Can you make a diode just by connecting a piece of N-type material like phosphorus to a P-type material like gallium? Why are they added to silicon?
First, silicon is not necessary for making semiconductors, nor even working semiconductor devices. The first commercially successful transistors were Germanium, and other semiconductor materials (e.g. selenium, copper oxide, etc.) were used to make rectifiers before transistors came along. Beyond that, there's a large number of other semiconducting materials (such as gallium arsenide) that work -- some even commercially.
Second, there are specific constraints on what makes a semiconductor work in a semiconductor device. A full treatment gets down into the quantum physics of it, which I'm neither inclined, nor entirely qualified, nor have the space to fully describe here. Basically, however, semiconductor devices work because the available states for electrons to exist in within the material are separated. This leads to the terms "valence band", "conduction band", and "band gap". You need a material that supports distinct valence and conduction bands, and that can be tuned to be P-type or N-type. All of the semiconductor materials do this.
Elemental gallium has overlapping conduction and valence bands, so it's a metal. It can be part of a semiconductor, but it's not a semiconductor. Elemental phosphorus has conduction and valence bands that are so far apart that it's an insulator. It can be part of a semiconductor, but it's not a semiconductor.
A PN junction needs a semiconductor. This is a material that is 'halfway' between a conductor and an insulator. It's not just that it conducts less well than a metal; it's that carriers (electrons and holes) in the material are constrained to different energy levels (think of floors in a building). You also need two sets of distinctly different levels for a P-N junction.
In addition, it's not 'just connecting' that is needed. The crystal structure needs to be continuous across the junction or else the energy levels will 'spread out', and the desired behaviour (conduction in only one direction) won't occur.
Note that not only silicon is a practical semiconductor -- germanium is. Semiconductors are also made of gallium arsenide (as in LEDs); gallium nitride (GaN -- used in high frequency RF circuits like 5G cellphone transmitters) silicon carbide (SiC - often used in electric vehicles to drive the motor) and even diamond for extremely high temperature circuits.
Fundamentally you need a crystalline non-metal (which therefore has distinct energy levels), a separation between these levels which is not too large (so that practical levels of current can flow); not too small (or too much current will flow -- germanium is in this range); and is practical for doping (which changes the energy levels). Silicon is extremely suitable for this -- it is plentiful (so low cost); easily purified; robust (strong); straightforward to dope, yet chemically quite inert.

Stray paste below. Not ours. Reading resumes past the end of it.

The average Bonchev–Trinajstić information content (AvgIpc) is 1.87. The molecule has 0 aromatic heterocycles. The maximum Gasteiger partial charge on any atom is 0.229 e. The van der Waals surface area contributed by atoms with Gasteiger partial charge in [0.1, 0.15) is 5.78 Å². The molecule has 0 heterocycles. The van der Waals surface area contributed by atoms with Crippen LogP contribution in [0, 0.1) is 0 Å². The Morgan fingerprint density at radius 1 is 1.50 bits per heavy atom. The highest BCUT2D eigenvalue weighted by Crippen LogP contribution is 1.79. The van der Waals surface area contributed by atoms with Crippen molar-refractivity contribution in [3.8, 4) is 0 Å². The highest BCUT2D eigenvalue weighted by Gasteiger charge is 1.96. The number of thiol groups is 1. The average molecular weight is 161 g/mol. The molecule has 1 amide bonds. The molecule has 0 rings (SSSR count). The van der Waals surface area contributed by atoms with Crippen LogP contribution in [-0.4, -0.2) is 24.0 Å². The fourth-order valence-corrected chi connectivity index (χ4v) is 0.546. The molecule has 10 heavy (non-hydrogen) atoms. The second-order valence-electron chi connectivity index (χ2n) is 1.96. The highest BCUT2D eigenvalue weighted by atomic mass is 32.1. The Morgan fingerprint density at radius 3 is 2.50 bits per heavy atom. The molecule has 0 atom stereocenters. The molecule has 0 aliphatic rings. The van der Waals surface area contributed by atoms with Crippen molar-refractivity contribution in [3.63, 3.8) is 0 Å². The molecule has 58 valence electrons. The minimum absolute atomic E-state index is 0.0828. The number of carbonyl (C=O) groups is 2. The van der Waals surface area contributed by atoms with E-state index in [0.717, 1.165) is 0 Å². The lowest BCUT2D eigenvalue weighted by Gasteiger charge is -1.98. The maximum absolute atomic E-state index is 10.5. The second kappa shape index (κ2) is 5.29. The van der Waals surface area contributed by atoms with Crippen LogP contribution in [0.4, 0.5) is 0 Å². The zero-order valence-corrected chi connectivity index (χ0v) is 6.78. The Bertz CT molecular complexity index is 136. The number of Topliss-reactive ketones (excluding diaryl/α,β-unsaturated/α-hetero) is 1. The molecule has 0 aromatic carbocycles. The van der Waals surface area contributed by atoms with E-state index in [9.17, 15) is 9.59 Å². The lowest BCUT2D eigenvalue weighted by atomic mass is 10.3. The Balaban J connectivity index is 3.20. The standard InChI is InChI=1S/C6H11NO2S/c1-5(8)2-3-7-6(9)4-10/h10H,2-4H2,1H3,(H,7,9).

Semiconductor rectifiers have been used since the 1920s. Typically using Copper Oxide or Selenium
Metal rectifiers consist of washer-like discs of different metals, either copper (with an oxide layer to provide the rectification) or steel or aluminium, plated with selenium. The discs are often separated by spacer sleeves to provide cooling.
Black phosphorus (BP), a novel two-dimensional (2D) layered semiconductor material, has attracted tremendous attention since 2014 due to its prominent carrier mobility, thickness-dependent direct bandgap and in-plane anisotropic physical properties. BP has been considered as a promising material for many applications, such as in transistors, photonics, optoelectronics, sensors, batteries and catalysis. However, the development of BP was hampered by its instability under ambient conditions, as well as by the lack of methods to synthesize large-area and high quality 2D nanofilms.
Gallium Nitride is a III/V (three-five) semiconductor. It is best know as the Blue LED that is the basis for making the billions and billions of white LEDs that are on the market. The .white LEDs are GalliumNitride (GaN) diodes with some phosphors to make the green and red emissions to make a "white" LED.
There is growing interest in GaN semiconductors for transistors and companies like CUI are using commercially made GAN transistors for high frequency power supplies (smaller indicators, less ripple, less heat loss, ...). Also, GaN can be used to make circuits efficiently run at frequencies well beyond where silicon starts to get inefficient (very inefficient). Microwave frequencies in excess of 70GHz used for automotive radar is not a problem for GaN.